Last week I was honored to be one of the 100 or so fitness professionals brought to Whistler, British Columbia, as part of apparel company Lululemon’s Ambassador Summit 2011. Each store picks out regional instructors -- yoga, spin, trainers, runners, skiers, studio owners -- to be an ‘ambassador’ for a set period of time, which involves being in a photo shoot for that store, teaching community events and receiving a healthy amount of Lululemon clothing. This idea evolved into the Summit, which attempted (and succeeded) at uniting the company’s broad community in one four-day series of workshops, networking and, being in Whistler, whatever winter sport you chose. I went with snowshoeing.
Living in a time when social networking is a crucial component of modern business, what fascinated me most about Lululemon, a publicly traded company (doing well at $91/share), is that in lieu of conducting market research board members produce events like the Summit. The company has struck a nice balance between maintaining strong brand identity while offering individual stores a great degree of flexibility: in being able to choose ambassadors, stock local instructors’ DVDs and info, even down to painting the walls whatever colors employees choose (something that doesn’t always go so well, I found out). More than anything, executives honor and know the value of one essential quality so often denied in top-down business organizations: creativity.
Like in college, I gained more from the Summit outside of the classroom, when meeting new friends and creating bonds, than during the sessions themselves. They were indeed powerful, though I’m not a huge fan of the Landmark Forum formula. Still, a number of people profited from those presentations, so I understand the value. My favorite was called Design Creation, where we broke up into ten teams to dream up new design features that we, as fitness professionals, wanted to manifest. Most importantly, we were told to not let outrageous ideas remain silent. The moderator held up her iPhone and remarked that 50 years ago such technology seemed impossible, making me recall the Huxley almost-quote cited above.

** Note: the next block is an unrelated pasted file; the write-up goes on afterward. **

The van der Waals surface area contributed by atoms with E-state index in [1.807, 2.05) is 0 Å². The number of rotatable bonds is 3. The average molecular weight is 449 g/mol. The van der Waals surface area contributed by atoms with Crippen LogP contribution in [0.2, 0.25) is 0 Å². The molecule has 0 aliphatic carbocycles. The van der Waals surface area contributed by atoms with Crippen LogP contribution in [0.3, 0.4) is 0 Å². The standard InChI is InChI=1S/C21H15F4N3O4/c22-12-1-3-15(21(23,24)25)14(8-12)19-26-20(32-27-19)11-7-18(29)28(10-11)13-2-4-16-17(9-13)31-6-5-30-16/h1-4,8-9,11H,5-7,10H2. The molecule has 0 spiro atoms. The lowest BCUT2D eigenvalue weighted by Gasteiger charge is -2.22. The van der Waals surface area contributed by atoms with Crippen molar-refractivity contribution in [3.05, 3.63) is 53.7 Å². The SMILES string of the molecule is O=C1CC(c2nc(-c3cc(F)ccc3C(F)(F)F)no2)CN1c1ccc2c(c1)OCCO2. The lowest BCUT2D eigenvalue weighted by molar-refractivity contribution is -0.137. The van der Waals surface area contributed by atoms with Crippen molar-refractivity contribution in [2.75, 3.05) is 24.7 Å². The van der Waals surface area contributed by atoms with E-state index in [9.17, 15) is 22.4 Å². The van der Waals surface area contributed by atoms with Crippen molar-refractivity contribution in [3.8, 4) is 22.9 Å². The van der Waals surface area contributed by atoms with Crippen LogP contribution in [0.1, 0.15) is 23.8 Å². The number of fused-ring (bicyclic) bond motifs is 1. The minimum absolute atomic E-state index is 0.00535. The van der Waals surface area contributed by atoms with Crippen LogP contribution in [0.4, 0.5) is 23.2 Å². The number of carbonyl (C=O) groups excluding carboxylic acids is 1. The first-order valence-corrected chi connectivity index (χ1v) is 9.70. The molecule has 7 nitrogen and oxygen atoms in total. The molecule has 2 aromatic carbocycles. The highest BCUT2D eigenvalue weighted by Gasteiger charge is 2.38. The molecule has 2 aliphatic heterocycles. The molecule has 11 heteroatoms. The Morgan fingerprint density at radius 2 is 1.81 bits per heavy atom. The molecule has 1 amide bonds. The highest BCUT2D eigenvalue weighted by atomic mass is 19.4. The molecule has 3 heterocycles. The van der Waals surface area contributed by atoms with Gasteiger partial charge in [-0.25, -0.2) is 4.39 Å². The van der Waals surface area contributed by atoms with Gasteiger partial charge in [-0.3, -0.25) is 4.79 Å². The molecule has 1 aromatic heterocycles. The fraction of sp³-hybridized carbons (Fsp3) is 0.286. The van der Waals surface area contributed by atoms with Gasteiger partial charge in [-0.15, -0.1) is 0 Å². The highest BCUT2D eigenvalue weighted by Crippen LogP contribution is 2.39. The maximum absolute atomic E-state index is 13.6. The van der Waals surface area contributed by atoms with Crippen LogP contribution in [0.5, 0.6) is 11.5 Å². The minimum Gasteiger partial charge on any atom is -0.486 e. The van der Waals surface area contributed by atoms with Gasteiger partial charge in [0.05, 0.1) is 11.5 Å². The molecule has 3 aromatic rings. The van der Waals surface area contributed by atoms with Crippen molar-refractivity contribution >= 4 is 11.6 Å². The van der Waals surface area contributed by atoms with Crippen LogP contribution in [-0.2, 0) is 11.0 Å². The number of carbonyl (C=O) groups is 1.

This is where innovation happens. You create the conditions for people to feel comfortable creating and take notes. Then you make the impossible a reality.
Out of respect for the company, I won’t share some of the more ‘attainable’ ideas that were presented, often with much laughter and sometimes music. But a few that the team I was part of are worth noting, like a yoga pant that pulls lactic acid from your hips while you practice and a mat that does yoga for you. Who knows, maybe the hovering gym bag that floats effortlessly beside you while you walk to the club is closer than we think.
Community has always been an important component of creating enjoyable work environments; it defines the difference between having a job that you do for money and being involved in a career that you love. The community has to be actual, however, not a fictionalized ideology lip-serviced by executives that never plays out in actuality. This involves dialogues between participants regardless of job title or company role, in which every opinion is taken into consideration and no voice is silenced. I’ve seen examples of this in smaller, independent companies, where success is possible only by input from every person involved. Seeing it occur in a multi-billion dollar company is a powerful indicator that ‘business as usual’ need not be the mantra that continues to fuel the modern mindset. Of course, you have to start with a foundation worth building upon, and the gap between what’s worth creating and frivolous expenditure is wide and sometimes hard to see. Fortunately, some people are getting it right.